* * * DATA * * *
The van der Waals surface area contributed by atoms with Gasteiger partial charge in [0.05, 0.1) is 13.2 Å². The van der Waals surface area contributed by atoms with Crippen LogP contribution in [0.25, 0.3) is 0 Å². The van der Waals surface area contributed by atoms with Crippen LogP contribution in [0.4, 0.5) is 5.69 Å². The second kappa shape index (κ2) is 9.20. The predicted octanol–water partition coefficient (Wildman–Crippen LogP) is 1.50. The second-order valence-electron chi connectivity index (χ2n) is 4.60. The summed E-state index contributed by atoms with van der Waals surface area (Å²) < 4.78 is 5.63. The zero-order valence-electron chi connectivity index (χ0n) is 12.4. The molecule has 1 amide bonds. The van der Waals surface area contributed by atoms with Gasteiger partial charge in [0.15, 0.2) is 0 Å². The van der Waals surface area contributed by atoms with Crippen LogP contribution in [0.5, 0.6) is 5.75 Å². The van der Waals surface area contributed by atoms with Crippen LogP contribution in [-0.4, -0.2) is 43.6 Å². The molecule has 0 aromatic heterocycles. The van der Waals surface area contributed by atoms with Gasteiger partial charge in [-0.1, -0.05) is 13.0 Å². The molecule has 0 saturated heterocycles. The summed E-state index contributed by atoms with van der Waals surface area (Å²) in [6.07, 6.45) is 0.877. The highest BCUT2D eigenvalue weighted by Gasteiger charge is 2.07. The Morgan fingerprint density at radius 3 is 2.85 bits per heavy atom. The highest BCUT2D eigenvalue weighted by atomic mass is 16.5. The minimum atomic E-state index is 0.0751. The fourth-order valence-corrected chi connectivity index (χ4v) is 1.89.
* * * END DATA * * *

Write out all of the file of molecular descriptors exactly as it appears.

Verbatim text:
The van der Waals surface area contributed by atoms with Gasteiger partial charge in [0.05, 0.1) is 13.2 Å². The van der Waals surface area contributed by atoms with Crippen LogP contribution in [0.25, 0.3) is 0 Å². The van der Waals surface area contributed by atoms with Crippen LogP contribution in [0.4, 0.5) is 5.69 Å². The second kappa shape index (κ2) is 9.20. The predicted octanol–water partition coefficient (Wildman–Crippen LogP) is 1.50. The second-order valence-electron chi connectivity index (χ2n) is 4.60. The summed E-state index contributed by atoms with van der Waals surface area (Å²) < 4.78 is 5.63. The zero-order valence-electron chi connectivity index (χ0n) is 12.4. The molecule has 1 amide bonds. The van der Waals surface area contributed by atoms with Gasteiger partial charge in [0.15, 0.2) is 0 Å². The van der Waals surface area contributed by atoms with Crippen LogP contribution in [0.5, 0.6) is 5.75 Å². The van der Waals surface area contributed by atoms with Crippen LogP contribution in [-0.4, -0.2) is 43.6 Å². The molecule has 0 aromatic heterocycles. The van der Waals surface area contributed by atoms with Gasteiger partial charge in [-0.1, -0.05) is 13.0 Å². The molecule has 0 saturated heterocycles. The summed E-state index contributed by atoms with van der Waals surface area (Å²) in [6.07, 6.45) is 0.877. The highest BCUT2D eigenvalue weighted by Gasteiger charge is 2.07. The Morgan fingerprint density at radius 3 is 2.85 bits per heavy atom. The highest BCUT2D eigenvalue weighted by atomic mass is 16.5. The minimum atomic E-state index is 0.0751. The fourth-order valence-corrected chi connectivity index (χ4v) is 1.89.